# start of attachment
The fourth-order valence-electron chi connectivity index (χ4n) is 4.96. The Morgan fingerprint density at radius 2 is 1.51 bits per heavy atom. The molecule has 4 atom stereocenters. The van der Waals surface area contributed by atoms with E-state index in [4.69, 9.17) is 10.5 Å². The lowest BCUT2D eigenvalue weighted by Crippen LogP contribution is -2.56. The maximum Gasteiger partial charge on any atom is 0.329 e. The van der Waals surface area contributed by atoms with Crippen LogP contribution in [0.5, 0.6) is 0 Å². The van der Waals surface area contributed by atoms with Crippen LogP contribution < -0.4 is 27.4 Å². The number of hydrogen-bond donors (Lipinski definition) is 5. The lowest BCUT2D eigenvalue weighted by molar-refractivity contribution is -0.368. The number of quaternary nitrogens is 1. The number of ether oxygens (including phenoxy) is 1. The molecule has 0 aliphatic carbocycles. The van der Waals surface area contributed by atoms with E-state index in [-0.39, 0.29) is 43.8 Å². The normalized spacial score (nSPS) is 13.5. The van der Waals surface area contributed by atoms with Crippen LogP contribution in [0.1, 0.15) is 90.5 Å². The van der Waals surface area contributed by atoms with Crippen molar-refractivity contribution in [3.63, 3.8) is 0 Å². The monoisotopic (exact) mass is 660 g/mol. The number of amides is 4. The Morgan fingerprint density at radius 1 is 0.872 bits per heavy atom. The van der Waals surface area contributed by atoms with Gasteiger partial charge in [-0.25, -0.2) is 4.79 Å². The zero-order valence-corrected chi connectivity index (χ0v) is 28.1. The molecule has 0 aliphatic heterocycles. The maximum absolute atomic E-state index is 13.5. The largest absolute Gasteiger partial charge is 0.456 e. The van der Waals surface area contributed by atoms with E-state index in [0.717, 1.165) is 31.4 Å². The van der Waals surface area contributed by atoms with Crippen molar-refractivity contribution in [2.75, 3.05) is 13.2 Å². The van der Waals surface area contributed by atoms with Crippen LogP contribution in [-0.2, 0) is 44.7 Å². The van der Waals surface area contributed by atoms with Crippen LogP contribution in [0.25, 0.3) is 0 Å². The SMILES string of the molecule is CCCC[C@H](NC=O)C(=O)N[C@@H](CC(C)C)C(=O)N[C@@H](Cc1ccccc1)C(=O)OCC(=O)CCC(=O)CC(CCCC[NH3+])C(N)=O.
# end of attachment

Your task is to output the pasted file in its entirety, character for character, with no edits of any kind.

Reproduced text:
The fourth-order valence-electron chi connectivity index (χ4n) is 4.96. The Morgan fingerprint density at radius 2 is 1.51 bits per heavy atom. The molecule has 4 atom stereocenters. The van der Waals surface area contributed by atoms with E-state index in [4.69, 9.17) is 10.5 Å². The lowest BCUT2D eigenvalue weighted by Crippen LogP contribution is -2.56. The maximum Gasteiger partial charge on any atom is 0.329 e. The van der Waals surface area contributed by atoms with Crippen LogP contribution in [0.5, 0.6) is 0 Å². The van der Waals surface area contributed by atoms with Crippen LogP contribution < -0.4 is 27.4 Å². The number of hydrogen-bond donors (Lipinski definition) is 5. The lowest BCUT2D eigenvalue weighted by molar-refractivity contribution is -0.368. The number of quaternary nitrogens is 1. The number of ether oxygens (including phenoxy) is 1. The molecule has 0 aliphatic carbocycles. The van der Waals surface area contributed by atoms with E-state index in [-0.39, 0.29) is 43.8 Å². The normalized spacial score (nSPS) is 13.5. The van der Waals surface area contributed by atoms with Crippen LogP contribution in [0.1, 0.15) is 90.5 Å². The van der Waals surface area contributed by atoms with Crippen molar-refractivity contribution in [3.63, 3.8) is 0 Å². The monoisotopic (exact) mass is 660 g/mol. The number of amides is 4. The Morgan fingerprint density at radius 1 is 0.872 bits per heavy atom. The van der Waals surface area contributed by atoms with Gasteiger partial charge in [-0.25, -0.2) is 4.79 Å². The zero-order valence-corrected chi connectivity index (χ0v) is 28.1. The molecule has 0 aliphatic heterocycles. The maximum absolute atomic E-state index is 13.5. The largest absolute Gasteiger partial charge is 0.456 e. The van der Waals surface area contributed by atoms with E-state index in [0.717, 1.165) is 31.4 Å². The van der Waals surface area contributed by atoms with Crippen molar-refractivity contribution in [2.75, 3.05) is 13.2 Å². The van der Waals surface area contributed by atoms with Crippen LogP contribution in [-0.2, 0) is 44.7 Å². The van der Waals surface area contributed by atoms with Crippen LogP contribution in [0.25, 0.3) is 0 Å². The SMILES string of the molecule is CCCC[C@H](NC=O)C(=O)N[C@@H](CC(C)C)C(=O)N[C@@H](Cc1ccccc1)C(=O)OCC(=O)CCC(=O)CC(CCCC[NH3+])C(N)=O.